DAY 389: CHASING PIGS ACROSS SOUTHERN EUROPE
As night falls we see our first pig truck.
Excitement is entirely the WRONG emotion on seeing a vehicle stuffed with animals but after waiting ten hours for anything you’re relieved when it finally happens. Except for a firing squad lifting their guns.
Oh, but I didn’t realise…. we then have to drive behind the vehicle until it stops.
Bring on the firing squad.
For another 3 hours we trail the sorry truck, across the border into France, into the night and through the years… before we finally pull up at a lay-by.
After doing so much undercover work I am nervous of what will happen next but the driver steps out of the vehicle and is strangely polite. Julia checks the pigs while Alberto chats amicably to the driver. I take some photos but in the dark it’s hard to make out much. The pigs seem vaguely dirty and cramped.
Sardinia…that’s a long way
Apparently the driver is heading to Sardinia – at least another 24 hours away . He says he is driving through the night to catch the 9am ferry. Julia does her calculations and works out he’ll probably miss the 29 hour limit by 2-3 hours but says ‘this is totally normal’. He has no co-driver so this is also illegal.
‘The pigs will be in there for 32 hours, is that OK?’
‘They’re not in too bad condition. Not yet at least. They are probably over-crowded but it’s not awful.’
I scan the pigs in the dark, eyes peer out at me. We decide to let this one go.
Is that it?
Stranger and stranger
The next morning we pull out at 8am to start the journey all over again and a remarkable coincidence happens. The same truck drives right past us. For the first time in my blog career a story takes a poetic turn.
‘He was lying about the ferry then?’ I ask
‘Of course’ says Julia, speeding up. ‘I have never had a coincidence like this happen. We shall wait till he gets into Italy and then we can call the police. The police in France are hopeless.’
Julia is now deeply concerned that if the truck continues all the way to Sardinia then the pigs, who would have been left all night in the truck anyway, will be travelling well beyond the EU limit of hours. Lack of food, water and rest becomes a serious welfare threat.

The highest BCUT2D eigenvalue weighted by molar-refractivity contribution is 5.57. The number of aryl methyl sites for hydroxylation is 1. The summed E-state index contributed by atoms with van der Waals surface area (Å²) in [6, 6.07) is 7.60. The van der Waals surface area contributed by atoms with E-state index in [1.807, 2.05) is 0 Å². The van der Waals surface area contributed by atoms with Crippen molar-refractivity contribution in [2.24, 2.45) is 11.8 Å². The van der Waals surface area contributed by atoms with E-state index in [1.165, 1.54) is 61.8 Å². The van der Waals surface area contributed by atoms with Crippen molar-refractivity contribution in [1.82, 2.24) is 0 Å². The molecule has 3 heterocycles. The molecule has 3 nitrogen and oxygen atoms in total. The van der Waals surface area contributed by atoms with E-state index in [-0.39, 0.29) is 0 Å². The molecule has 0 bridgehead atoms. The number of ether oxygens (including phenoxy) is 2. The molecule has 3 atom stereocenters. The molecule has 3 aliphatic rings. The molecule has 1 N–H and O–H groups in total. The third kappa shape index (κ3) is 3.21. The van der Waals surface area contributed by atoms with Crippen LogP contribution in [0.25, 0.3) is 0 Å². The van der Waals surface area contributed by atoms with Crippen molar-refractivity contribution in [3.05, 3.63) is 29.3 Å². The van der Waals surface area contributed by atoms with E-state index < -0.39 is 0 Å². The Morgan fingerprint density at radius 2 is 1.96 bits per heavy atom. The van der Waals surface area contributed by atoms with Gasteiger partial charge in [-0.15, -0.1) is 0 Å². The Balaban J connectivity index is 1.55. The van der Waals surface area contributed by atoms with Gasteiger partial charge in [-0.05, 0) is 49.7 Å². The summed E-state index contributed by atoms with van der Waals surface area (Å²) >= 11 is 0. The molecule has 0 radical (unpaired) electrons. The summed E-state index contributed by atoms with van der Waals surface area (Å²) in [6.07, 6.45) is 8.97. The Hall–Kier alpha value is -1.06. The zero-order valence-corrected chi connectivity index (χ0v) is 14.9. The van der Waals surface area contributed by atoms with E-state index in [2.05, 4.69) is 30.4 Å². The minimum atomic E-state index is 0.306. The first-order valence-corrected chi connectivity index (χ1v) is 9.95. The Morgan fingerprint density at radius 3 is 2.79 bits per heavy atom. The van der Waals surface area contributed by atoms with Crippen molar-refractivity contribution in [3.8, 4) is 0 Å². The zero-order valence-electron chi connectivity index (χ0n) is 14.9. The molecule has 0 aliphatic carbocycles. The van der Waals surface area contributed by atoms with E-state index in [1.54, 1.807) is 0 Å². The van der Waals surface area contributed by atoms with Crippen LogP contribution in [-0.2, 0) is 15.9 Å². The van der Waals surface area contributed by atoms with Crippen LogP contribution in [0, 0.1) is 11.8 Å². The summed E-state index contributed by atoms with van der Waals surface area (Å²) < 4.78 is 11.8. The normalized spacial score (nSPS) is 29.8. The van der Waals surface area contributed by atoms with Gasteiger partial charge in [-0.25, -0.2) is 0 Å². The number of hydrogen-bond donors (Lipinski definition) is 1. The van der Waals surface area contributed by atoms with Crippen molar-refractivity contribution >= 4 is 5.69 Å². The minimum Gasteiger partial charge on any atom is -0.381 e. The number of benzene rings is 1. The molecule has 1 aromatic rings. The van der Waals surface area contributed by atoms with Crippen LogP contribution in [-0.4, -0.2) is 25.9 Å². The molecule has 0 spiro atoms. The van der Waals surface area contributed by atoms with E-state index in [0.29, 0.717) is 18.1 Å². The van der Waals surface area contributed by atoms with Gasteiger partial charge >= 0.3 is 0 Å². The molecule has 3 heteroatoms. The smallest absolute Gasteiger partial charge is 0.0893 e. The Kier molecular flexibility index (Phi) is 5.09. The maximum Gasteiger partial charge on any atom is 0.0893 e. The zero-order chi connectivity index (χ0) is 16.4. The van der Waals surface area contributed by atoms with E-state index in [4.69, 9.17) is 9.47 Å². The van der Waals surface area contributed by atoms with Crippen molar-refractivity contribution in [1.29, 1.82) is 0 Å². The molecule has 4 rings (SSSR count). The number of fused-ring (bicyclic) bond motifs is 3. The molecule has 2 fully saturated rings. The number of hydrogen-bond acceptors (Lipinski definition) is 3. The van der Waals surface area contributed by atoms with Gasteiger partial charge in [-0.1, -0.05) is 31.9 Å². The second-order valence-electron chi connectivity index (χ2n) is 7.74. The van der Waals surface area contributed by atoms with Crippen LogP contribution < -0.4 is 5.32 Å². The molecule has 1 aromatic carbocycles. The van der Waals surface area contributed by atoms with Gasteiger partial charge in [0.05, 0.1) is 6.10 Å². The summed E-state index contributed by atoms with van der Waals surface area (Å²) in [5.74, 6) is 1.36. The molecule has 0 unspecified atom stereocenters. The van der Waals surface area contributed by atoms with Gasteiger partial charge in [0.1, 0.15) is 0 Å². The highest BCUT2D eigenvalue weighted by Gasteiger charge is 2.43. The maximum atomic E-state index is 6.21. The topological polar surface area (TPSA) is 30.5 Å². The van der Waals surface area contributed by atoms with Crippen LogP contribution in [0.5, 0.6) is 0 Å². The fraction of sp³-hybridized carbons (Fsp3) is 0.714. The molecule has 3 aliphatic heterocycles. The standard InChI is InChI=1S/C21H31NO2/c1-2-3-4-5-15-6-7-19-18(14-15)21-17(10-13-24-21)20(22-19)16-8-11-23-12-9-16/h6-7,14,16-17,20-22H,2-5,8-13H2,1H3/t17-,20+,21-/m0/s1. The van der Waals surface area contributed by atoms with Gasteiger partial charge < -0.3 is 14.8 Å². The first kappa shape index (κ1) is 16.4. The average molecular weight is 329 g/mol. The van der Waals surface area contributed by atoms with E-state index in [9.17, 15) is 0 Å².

A few hours later when we reach Italy she calls up the local police and they intercept us on the motorway and pull the truck over.
They take the driver (and pigs) to the police station where they summon the local vet. A woman arrives wearing hugely high heels, a sweeping silk scarf and a tight fitting dress. Is this what italian vets look like? With her consent they slap a 9000Euro fine on the driver. It turns out he is breaking the law on the following counts:
1) Over crowding of pigs
2) Broken watering system
3) Lack of food
4) Lack of appropriate bedding
5) No co-driver
THIS MEANS THAT EVERY DRIVER WE HAVE STOPPED IS BREAKING THE LAW.
And the most innocuous looking of all of them has just broken five. The driver then comes up to me and just as I’m expecting him to swing a punch he shakes my hand and smiles at me. I’m really confused now – a strangely sexy vet, some very animal-friendly police, a jovial but illegal driver who has just lost the money to build the extension to his house being warm to me and 200 pigs waiting at a …. police station.
Am I in a very dark comedy sketch?
The pigs need water. The 600 litre holding tank that supplies the sprinkler system is totally empty and the driver only has a small watering can to fill it up. I watch as he pathetically tops up the system, can by can.
Unloading the pigs
The problem now is how to unload the pigs. They need to be given rest and food. This can’t be done anywhere. A dedicated, sanitised holding bay is needed. There are only a few places in Italy that can do it and we now have to drive another few million hours to find one. Give me coffee, let me buy a hat, let me read an email, sell me something, I NEED TO CONSUME. ANYTHING.
We arrive at the unloading bay at some awful time in the night and I watch the pigs being unloaded. I’m appalled. Even with Animals Angels watching and two policemen giving us an escort the unloading process is brutal. Pigs are pushed off the truck and a number fall at least 8 feet head first onto concrete. The unloading handler then kicks them to get up.
And then finally there is one pig that won’t come out. Asleep? The handler climbs into the truck and drags it out. It emerges from the darkness, face contorted, its eyes already black and bulging, it’s body rigid.
It has been dead already some hours. I’m not allowed to take a picture but when the police are not looking I snap this one. What sort of hell killed it?
‘Perhaps it was trampled, perhaps it fell ill’ says Julia. ‘We have no idea but this is sadly normal’
This was the first and last pig truck I saw. It’s story told me everything: pigs that are crammed into deadly conditions, trucks that are breaking the laws at every turn and only the most dedicated of individuals able to make the slightest different to a vast trade that sees thousands of animals spend their final hours in pain.
Don’t eat chorizo, don’t eat parma ham, don’t eat Danish bacon…unless it is certified organic.
In the next blog I will tell you why as I go back to Britain to go to every major supermarket chain to see where their pork products come from